What is bone density?

Bone density, commonly called DEXA, testing is considered the most accurate method available for the screening and diagnosis of Osteoporosis. The bone density test most commonly recommended by doctors is the DEXA (Dual Energy X-ray Absorptiometry) test. The DEXA scan is a simple, fast and non-invasive procedure. The scan is acquired using small amounts of radiation sent through the body to create a picture.

What does a dexa scan show?

It is similar to other X-ray tests, but measures the density of your bones to determine fracture risk. It serves as an important tool in the early detection of osteoporosis. Many cases are recognized and treated before the symptoms occur.

Should I be tested for osteoporosis?

The National Osteoporosis Foundation (NOF) recommends having a bone density test if you are:

  • Over 65 years old
  • Postmenopausal with at least one additional risk factor or have had a fracture
  • Considering osteoporosis therapy
  • On prolonged hormone replacement therapy

How long does a DEXA scan take?

Most exams take between 10 and 20 minutes.

Are there any restrictions to prevent me from having a DEXA scan?

If you are or may be pregnant, the procedure may not be performed.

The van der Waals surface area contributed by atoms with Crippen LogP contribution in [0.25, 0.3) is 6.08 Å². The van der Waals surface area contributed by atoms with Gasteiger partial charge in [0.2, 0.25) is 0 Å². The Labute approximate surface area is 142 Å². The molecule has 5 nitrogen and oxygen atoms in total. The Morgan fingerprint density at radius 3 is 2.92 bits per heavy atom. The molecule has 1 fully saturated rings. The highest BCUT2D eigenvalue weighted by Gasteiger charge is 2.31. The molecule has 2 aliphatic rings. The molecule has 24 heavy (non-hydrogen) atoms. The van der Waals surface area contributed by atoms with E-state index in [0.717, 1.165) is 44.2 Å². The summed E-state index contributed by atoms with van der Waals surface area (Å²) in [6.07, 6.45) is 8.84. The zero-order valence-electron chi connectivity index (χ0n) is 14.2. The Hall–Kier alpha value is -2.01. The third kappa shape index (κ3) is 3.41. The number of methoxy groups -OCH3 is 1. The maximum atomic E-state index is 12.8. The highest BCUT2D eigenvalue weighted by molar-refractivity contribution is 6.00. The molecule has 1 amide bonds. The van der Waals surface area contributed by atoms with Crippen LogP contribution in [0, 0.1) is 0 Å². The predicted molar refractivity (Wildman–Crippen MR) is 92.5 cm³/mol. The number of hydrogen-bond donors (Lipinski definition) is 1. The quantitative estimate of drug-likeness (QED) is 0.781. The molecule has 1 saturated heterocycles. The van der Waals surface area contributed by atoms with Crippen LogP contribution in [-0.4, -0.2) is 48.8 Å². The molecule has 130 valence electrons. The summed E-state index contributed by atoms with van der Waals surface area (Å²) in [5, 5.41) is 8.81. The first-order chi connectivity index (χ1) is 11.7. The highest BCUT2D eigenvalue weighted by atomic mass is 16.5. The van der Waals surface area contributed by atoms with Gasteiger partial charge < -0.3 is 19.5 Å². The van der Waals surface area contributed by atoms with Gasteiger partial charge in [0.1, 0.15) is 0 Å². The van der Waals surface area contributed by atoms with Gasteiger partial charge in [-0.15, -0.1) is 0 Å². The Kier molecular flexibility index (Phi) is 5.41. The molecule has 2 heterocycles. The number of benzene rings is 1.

Is there any preparation before the study?

There is minimal preparation before having your DEXA Scan.

  • You must not take any calcium supplements (includes prescription and over-to-counter) the day of your DEXA scan.
  • Wear loose and comfortable clothing with no metal.
  • Remove any jewelry or other objects that may interfere with the study.

What can I expect?

You will be asked to lie down on a cushioned table while a scanner arm passes over your body. For best results you should follow instructions.

How are my test results interpreted?

When interpreting your densitometry results, physicians categorize patients as normal, osteopenic or osteoporotic, using classifications established by the World Health Organization (WHO). They determine these classifications from your test results or “T-score.” Your score, which is based on a comparison to a “young, normal adult” reference, is the critical variable in diagnosis.

5 steps to bone health:

  • Get your daily recommended amounts of calcium and vitamin D
  • Engage in regular weight-bearing exercise
  • Avoid smoking and excessive alcohol
  • Talk to your doctor about bone health and take medication when appropriate
  • Have a bone density test to determine your level of risk